Autumn is cider season. The hum of bees slowly fades, the trees begin to blush, and – after spending the summer swelling and ripening – the first apples in our Somerset orchard begin to fall. Soon after, our Shepton Mallet mill becomes infused with the intoxicating scent of fresh juice as the apples are milled, pressed, and preserved – an olfactory sign that autumn has well and truly arrived.
We grow six different varieties of apples to make our Triple Vintage, which we’ve been growing in the same award-winning orchard for over 180 years. We’ve spent generations getting to know each variety and learning when they are at their prime – after all, like wine, the quality and flavour of our cider comes from the quality, flavour, and blend of our apples.
So, September is when we shake our early bloomers from the trees: the Majors and the White Jerseys and the Brownsapples. We test if each variety is ready by cutting an apple in half and dousing it in an iodine solution that reveals the ratio of sugar to starch (ideally, you want a lot of sugar and not too much starch, along with plenty of juice).
But it’s in November when the stars of our Triple Vintage – Dabbinet apples – are finally ready for harvest. Dabinetts are much higher in tannins and have the perfect balance of sugar and acid, making them perfect for crafting vintage ciders. Once milled, pressed, fermented, and aged, the notes of vanilla and bitter orange are drawn out – flavours that are integral to our Triple Vintage.
This year’s conditions
The ideal conditions for growing the very best apples are cool temperatures with very little rain. This creates a fridge-like environment that keeps the apples in crisp, perfect condition and prevents them from going mushy on the trees. In truth, this autumn hasn’t been the best for cidermaking; it’s been a bit hot and a bit wet, which makes creating the perfect cider a little more challenging (but not impossible).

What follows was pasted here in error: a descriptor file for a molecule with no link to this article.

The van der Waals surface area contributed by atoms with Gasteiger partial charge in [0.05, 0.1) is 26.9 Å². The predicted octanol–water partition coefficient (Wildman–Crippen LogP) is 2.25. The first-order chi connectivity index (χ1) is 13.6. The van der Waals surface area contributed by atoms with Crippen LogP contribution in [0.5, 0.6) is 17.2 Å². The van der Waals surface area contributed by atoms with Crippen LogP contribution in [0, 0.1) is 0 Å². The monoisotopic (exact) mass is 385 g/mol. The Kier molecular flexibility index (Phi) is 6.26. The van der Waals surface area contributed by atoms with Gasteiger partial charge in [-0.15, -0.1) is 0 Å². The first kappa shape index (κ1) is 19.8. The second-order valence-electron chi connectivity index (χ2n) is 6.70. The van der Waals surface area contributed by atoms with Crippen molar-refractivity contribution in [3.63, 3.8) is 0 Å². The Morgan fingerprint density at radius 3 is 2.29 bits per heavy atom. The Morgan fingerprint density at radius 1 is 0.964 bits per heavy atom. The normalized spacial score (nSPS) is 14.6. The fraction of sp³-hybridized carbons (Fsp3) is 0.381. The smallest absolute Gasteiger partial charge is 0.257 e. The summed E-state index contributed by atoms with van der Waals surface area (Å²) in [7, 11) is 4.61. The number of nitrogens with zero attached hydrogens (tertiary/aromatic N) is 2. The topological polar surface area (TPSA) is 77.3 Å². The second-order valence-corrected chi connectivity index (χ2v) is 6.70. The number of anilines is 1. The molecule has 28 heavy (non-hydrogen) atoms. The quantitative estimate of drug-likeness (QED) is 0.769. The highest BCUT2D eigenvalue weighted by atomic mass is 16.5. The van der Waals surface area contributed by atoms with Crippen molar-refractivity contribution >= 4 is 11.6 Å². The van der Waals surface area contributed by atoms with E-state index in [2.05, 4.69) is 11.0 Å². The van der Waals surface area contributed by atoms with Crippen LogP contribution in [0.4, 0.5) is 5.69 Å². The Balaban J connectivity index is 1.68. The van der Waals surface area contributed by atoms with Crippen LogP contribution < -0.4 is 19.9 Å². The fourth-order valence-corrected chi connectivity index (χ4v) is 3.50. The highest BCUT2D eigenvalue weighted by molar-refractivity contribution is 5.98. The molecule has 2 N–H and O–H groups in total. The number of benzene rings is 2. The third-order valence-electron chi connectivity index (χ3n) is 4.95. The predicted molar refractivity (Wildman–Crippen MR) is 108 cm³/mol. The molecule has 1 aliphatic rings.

A wet summer – like the one we’ve just had – means that our apples this year are little larger and a lot juicier, so we’re expecting a high yield of apple juice. In comparison, last summer was far hotter, so the apples we harvested in 2022 were smaller but yielded a much sweeter juice. This is far from a problem – in fact, we love that each vintage we produce is a reflection of the conditions and soil in which the apples were grown. And, as ours is a triple vintage cider, we can mix vintages from across the years – meaning that every batch tastes absolutely perfect.
What happens to our apples next?
The apples that we’re picking right now will be transported seven miles down the road to our mill where they’ll be cleaned. This year, we’ve had quite a lot of rain, so our apples are a bit muddier, which makes the cleaning process a bit more intensive. We’ll then press them to release the juice and their heavenly, appley aroma into the air, before fermenting them for three to four weeks.
We then age our vintages minimum of four months – although we’ve got some barrels dating back to 2017 – and test each barrel every week to check how it’s doing. We always say, ‘when it’s ready, it’s ready,’ because we can immediately tell from the taste if the cider is ‘too green’ (cidermaker speak for ‘it’s not quite mature enough’).
So, our current batch of apples might be ready to join their older compatriots in the spring, or they might make it into a bottle in 2030: finding the right flavour combination for the perfect blend is a delicate balancing act. And as for the trees, they’ll be pruned and cared for over the winter so they’re ready to start all over again in spring.